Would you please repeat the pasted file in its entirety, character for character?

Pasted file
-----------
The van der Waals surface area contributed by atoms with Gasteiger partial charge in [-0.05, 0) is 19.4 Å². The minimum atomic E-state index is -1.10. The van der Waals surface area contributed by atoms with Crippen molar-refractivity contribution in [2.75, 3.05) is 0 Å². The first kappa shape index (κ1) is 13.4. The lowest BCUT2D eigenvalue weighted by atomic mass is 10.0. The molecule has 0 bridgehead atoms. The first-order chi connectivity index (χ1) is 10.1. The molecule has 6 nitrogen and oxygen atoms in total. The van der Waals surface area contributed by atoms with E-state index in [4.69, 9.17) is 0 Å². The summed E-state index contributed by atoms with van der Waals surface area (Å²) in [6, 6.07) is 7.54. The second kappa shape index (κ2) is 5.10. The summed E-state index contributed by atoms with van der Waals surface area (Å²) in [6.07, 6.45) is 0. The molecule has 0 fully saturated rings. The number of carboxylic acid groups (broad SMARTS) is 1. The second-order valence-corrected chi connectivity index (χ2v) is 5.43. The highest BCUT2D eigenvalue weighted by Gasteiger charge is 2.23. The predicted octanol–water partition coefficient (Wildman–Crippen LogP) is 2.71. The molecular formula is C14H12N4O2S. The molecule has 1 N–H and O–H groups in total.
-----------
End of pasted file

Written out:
The van der Waals surface area contributed by atoms with Gasteiger partial charge in [-0.05, 0) is 19.4 Å². The minimum atomic E-state index is -1.10. The van der Waals surface area contributed by atoms with Crippen molar-refractivity contribution in [2.75, 3.05) is 0 Å². The first kappa shape index (κ1) is 13.4. The lowest BCUT2D eigenvalue weighted by atomic mass is 10.0. The molecule has 0 bridgehead atoms. The first-order chi connectivity index (χ1) is 10.1. The molecule has 6 nitrogen and oxygen atoms in total. The van der Waals surface area contributed by atoms with E-state index in [4.69, 9.17) is 0 Å². The summed E-state index contributed by atoms with van der Waals surface area (Å²) in [6, 6.07) is 7.54. The second kappa shape index (κ2) is 5.10. The summed E-state index contributed by atoms with van der Waals surface area (Å²) in [6.07, 6.45) is 0. The molecule has 0 fully saturated rings. The number of carboxylic acid groups (broad SMARTS) is 1. The second-order valence-corrected chi connectivity index (χ2v) is 5.43. The highest BCUT2D eigenvalue weighted by Gasteiger charge is 2.23. The predicted octanol–water partition coefficient (Wildman–Crippen LogP) is 2.71. The molecular formula is C14H12N4O2S. The molecule has 1 N–H and O–H groups in total.